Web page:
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A New Design of nsmux (discussed on IRC on 2008/09/07)

From: Sergiu Ivanov
Subject: A New Design of nsmux (discussed on IRC on 2008/09/07)
Date: Tue, 9 Sep 2008 00:04:27 +0300


On Sun Sep 8, there was a discussion on #hurd between antrik and me
(scolobb), in which several important points were spoken out. I will
try to enumerate these points below:

* The nodes with translator stacks on them should not go away until
  there are clients using these translator stacks.

* No specific node caching should be done in nsmux, but rather the
  nodes should be created on demand and destroyed, when they are not
  used already (the destruction should happen precisely when the port
  to the topmost translator in the stack will receive a no_senders

* In the current implementation of nsmux, the shadow nodes are
  maintained by nsmux, therefore all the translator stacks should be
  shut down *before* nsmux goes away when requested, lest the
  translators should become orphaned.

* A netfs node cannot go away when all references to it are gone, but
  there are senders using the port to the topmost translator in the
  translator stack sitting on this node. To make this possible, there
  should be a way to keep this node alive, probably in a more explicit
  fashion, than a node cache might have done it.

* Every shadow node should hold the information about the real
  filesystem node it is mirroring. This is currently done by storing a
  port to this real node in each shadow node.

* A shadow node may go away in case the real filesystem node it is
  mirroring goes away.

* In the current implementation of nsmux the filter will ask for the
  underlying port to be opened with O_NOTRANS. However, the port the
  filter will get will point to a netfs node, not to the real
  filesystem node. It means, that when the filter will try to trace
  the translator stack, it will find itself only (in the case of
  'file,,-u', for instance). It will not see the static translator
  stack on the real filesystem. (This problem is, probably, only
  specific to the current implementation of nsmux).

* A better implementation of nsmux should launch a separate process
  (the shadowing translator), which would do the shadowing. The
  translators requested by the users of nsmux should sit on the port
  provided by the shadow translator, instead of a port pointing to a
  netfs node maintained by nsmux. In this case nsmux can go away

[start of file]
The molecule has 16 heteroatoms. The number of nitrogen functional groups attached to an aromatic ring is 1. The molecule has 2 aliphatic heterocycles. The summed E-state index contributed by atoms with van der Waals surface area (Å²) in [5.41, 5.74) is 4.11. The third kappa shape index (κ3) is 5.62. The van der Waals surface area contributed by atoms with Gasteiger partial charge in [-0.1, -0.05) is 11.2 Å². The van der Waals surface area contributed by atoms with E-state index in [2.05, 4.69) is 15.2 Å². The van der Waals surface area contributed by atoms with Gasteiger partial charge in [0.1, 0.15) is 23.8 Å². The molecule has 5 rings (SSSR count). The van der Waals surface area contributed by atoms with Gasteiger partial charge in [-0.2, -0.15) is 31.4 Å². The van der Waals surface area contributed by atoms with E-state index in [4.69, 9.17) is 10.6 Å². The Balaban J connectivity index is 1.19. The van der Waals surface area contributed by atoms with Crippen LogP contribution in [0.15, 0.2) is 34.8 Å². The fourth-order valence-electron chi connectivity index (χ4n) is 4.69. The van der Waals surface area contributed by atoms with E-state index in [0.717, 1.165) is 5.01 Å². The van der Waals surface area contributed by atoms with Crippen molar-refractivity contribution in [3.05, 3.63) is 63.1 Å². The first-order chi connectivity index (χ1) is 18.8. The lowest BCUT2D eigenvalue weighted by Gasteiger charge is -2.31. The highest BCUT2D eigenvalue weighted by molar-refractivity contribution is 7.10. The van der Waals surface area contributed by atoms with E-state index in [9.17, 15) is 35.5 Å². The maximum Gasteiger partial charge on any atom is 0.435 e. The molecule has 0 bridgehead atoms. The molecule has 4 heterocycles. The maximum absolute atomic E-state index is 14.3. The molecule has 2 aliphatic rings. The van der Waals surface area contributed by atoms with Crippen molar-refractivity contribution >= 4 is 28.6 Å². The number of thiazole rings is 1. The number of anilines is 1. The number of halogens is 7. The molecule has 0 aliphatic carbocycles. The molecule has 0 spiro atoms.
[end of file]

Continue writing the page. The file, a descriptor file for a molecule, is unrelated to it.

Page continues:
without killing shadow translators, thus allowing for the clients,
  still using their ports to dynamic translator stacks, to continue
  working even after nsmux has gone away.

* A shadow translator is a normal translator. The only difference is
  that is should probably not be seen as a member of the translator
  stack. However, as far as I can tell, this functionality could
  probably be achieved using a standard translator library (like
  libnetfs) and some tricks, so we can roughly say that a shadow
  translator is indeed quite a normal one.

* Starting a shadow translator might require a non-standard approach,
  i.e. a custom version of fshelp_start_translator_long might be

* The shadow translator will be sitting on a clone of the root node of
  nsmux. nsmux will clone its root node for each new shadow translator

* The shadow translator will receive the path to the node it should
  mirror as a command line argument. The path will be relative to the
  root node of nsmux, which would be the underlying node of the shadow
  translator. Thus the shadow translator will have just sufficient
  information to open the node it should mirror.

* Attention must be paid to race conditions which might occur at the
  startup of a shadow translator. Most probably, nsmux will not open
  the requested file on its own. Instead, it will blindly launch the
  shadow translator and stay awake to pass the possible errors
  returned by the translator to the user.

* There will be no difference between shadow translators mirroring
  regular files and translators mirroring directory nodes.

* The shadow translator will proxy name lookups on the shadowed node
  to the underlying filesystem, just as it will proxy most other

* The shadow translator will be sitting on a node provided by nsmux,
  therefore part of its functionality will be stripped off if nsmux
  goes away: mainly this will concern lookups. However, most
  translators won't do lookups after being started, so the
  disappearance of nsmux should not really affect the functioning of
  dynamic translator stacks.

Right now the following questions have occurred to me:

* Why does a shadow translator have to be invisible on the translator
  stack? I don't think a filter will ever want to ignore a shadow
  translator, since it is pretty useless. And nobody, save for a
  filter, will possibly ever require the underlying node opened in
  O_NOTRANS fashion.

* Suppose nsmux is asked for 'file,,x'. It will set the shadow
  translator on a copy of its root node and will tell the shadow
  translator to mirror the file 'file'. Then it will set translator
  'x' on top of the shadow translator. Do I understand everything


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